The trauma of the cyclone has changed us forever: self-reliance, vulnerability and resilience among older Australians in cyclone prone areas

Astill, Sandra, and Miller, Evonne (2017) The trauma of the cyclone has changed us forever: self-reliance, vulnerability and resilience among older Australians in cyclone prone areas. Ageing and Society. pp. 1-27. (In Press)

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Abstract

The combination of population ageing and climate change is creating a new threat for many Australian coastal hamlets vulnerable to the impact of tropical cyclones. Increasingly, elderly people are facing future tropical cyclones alone, without support from family and friends, relying instead on already stretched government and authority resources, despite Emergency Management Australia's (EMA) policy expectation that all citizens must be self-reliant. This research explored the future self-reliance and disaster resilience of coastal hamlets through the lens of the Social Cognitive Theory by outlining the findings from focus groups, personal interviews and questionnaires involving participants aged over 65 years of age, residing in townships previously impacted by Cyclone Larry (in 2006) and Cyclone Yasi (in 2011). Participants recalled a lack of social support following the cyclones, a fear of evacuating their homes, as well as the trauma of recovering from such intense destruction. Respondents were also concerned about the physical, cognitive and financial impacts of ageing on their ability to prepare and recover from future cyclones, frightened that experiences from the past might be repeated in the future, contributing to feelings of isolation, frustration and the loss of community and a rethinking of ageing in the place of their choice. These considerations impact on the dependence EMA has that all citizens will remain self-reliant when faced with a natural hazard and should be considered when making future policy decisions in relation to more isolated coastal townships.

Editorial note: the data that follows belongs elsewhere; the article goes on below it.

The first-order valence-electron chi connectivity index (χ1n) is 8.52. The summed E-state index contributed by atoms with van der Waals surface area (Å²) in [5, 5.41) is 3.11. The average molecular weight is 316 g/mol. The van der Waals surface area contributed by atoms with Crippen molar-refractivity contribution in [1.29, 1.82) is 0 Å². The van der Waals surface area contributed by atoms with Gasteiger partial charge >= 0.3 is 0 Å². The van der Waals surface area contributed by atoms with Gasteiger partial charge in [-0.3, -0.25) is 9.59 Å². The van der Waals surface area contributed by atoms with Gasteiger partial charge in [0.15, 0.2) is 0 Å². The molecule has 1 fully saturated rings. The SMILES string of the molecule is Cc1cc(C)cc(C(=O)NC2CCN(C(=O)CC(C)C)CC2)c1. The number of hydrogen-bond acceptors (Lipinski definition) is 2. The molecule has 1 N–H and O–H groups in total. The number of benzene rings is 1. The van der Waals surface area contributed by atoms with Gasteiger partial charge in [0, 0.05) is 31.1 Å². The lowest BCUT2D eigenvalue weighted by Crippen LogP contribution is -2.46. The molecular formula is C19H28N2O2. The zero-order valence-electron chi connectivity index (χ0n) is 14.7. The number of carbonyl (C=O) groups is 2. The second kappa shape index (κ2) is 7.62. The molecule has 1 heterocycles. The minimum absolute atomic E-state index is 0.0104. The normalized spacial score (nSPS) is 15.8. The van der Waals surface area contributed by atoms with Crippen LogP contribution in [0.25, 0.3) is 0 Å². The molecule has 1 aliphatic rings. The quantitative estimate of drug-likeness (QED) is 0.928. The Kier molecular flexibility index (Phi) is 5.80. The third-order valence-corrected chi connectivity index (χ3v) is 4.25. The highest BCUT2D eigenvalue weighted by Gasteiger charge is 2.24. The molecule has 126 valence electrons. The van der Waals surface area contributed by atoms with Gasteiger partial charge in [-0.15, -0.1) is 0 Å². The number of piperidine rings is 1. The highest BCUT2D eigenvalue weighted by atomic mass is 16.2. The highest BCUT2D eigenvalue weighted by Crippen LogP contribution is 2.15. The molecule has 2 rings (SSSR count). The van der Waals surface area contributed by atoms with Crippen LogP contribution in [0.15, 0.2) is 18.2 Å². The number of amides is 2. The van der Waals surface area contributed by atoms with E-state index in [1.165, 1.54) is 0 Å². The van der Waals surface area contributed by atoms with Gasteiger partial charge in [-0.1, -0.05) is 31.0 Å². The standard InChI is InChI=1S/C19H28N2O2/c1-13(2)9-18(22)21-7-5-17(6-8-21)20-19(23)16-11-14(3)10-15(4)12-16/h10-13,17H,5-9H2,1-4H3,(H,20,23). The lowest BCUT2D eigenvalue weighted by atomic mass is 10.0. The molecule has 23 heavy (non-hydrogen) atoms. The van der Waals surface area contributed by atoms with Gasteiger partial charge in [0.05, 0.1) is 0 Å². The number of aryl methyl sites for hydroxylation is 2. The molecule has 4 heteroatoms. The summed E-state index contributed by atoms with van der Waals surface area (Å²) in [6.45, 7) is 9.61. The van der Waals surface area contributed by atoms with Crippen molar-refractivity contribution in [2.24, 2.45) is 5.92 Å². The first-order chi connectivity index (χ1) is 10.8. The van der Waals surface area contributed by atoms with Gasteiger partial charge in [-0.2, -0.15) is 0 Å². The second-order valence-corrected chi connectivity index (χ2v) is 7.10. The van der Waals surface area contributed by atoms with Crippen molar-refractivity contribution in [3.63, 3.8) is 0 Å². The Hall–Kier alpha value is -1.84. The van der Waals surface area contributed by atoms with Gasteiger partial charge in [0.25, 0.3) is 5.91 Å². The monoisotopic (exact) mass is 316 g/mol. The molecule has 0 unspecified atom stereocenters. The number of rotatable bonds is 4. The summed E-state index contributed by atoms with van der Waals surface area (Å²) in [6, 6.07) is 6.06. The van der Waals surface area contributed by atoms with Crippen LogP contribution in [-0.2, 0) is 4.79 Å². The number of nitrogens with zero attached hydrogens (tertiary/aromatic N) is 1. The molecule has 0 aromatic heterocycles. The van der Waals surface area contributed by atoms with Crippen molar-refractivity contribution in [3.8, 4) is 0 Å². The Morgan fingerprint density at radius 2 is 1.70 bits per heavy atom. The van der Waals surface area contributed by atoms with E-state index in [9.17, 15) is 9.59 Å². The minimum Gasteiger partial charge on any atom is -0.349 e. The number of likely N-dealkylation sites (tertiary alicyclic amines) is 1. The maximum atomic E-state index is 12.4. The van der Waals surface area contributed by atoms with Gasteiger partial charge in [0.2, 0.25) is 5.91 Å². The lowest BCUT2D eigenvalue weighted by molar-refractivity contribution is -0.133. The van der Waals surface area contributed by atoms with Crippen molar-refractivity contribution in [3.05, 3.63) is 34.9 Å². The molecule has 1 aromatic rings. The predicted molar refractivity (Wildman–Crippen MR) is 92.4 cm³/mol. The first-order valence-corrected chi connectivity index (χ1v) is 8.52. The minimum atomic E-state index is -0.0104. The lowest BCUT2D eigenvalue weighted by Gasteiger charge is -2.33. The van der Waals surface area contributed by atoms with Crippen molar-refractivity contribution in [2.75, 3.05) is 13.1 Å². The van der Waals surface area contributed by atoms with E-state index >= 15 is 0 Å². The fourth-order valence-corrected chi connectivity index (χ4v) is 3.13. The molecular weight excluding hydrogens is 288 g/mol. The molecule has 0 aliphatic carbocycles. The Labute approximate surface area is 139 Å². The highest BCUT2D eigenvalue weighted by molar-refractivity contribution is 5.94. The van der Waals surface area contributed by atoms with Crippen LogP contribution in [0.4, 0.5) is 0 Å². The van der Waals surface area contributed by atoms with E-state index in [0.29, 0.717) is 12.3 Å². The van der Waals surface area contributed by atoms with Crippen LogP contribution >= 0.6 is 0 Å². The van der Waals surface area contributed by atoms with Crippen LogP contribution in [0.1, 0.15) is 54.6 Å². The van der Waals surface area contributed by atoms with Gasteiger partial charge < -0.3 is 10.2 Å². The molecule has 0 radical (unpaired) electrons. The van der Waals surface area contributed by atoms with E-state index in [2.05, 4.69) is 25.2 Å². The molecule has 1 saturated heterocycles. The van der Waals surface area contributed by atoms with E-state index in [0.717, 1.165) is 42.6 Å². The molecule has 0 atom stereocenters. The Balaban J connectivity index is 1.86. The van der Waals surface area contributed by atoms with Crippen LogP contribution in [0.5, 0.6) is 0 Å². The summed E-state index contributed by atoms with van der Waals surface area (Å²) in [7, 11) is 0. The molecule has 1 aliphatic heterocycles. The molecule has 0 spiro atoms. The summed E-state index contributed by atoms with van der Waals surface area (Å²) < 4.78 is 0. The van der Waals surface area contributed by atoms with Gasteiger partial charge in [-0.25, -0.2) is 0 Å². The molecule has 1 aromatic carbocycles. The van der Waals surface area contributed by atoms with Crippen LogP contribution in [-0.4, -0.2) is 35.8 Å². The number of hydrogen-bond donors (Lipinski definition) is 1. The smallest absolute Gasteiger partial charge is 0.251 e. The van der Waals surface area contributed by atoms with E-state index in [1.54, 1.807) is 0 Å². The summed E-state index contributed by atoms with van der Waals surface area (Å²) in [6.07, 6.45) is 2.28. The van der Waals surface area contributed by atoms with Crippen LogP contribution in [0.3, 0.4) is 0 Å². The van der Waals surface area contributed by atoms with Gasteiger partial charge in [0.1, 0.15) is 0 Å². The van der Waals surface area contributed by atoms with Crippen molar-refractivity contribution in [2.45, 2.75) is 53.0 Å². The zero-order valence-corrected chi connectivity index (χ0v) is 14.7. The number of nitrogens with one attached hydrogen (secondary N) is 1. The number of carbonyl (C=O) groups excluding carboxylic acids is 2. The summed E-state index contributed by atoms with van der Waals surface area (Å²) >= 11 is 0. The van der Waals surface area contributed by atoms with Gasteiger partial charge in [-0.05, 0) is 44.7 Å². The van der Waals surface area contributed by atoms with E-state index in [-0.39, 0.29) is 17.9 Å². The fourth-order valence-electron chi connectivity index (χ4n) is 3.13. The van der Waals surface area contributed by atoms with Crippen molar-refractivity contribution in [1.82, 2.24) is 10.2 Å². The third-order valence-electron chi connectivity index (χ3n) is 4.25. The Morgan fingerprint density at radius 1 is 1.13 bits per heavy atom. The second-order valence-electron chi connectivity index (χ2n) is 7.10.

Item ID: 45675
Item Type: Article (Refereed Research - C1)
Keywords: ageing population, cyclones, natural disaster, self-reliance, resilience, coastal hamlets
ISSN: 1469-1779
Date Deposited: 02 Feb 2017 23:11
FoR Codes: 16 STUDIES IN HUMAN SOCIETY > 1604 Human Geography > 160403 Social and Cultural Geography @ 80%
16 STUDIES IN HUMAN SOCIETY > 1603 Demography > 160305 Population Trends and Policies @ 20%
SEO Codes: 92 HEALTH > 9204 Public Health (excl. Specific Population Health) > 920401 Behaviour and Health @ 40%
96 ENVIRONMENT > 9603 Climate and Climate Change > 960311 Social Impacts of Climate Change and Variability @ 20%
97 EXPANDING KNOWLEDGE > 970116 Expanding Knowledge through Studies of Human Society @ 40%
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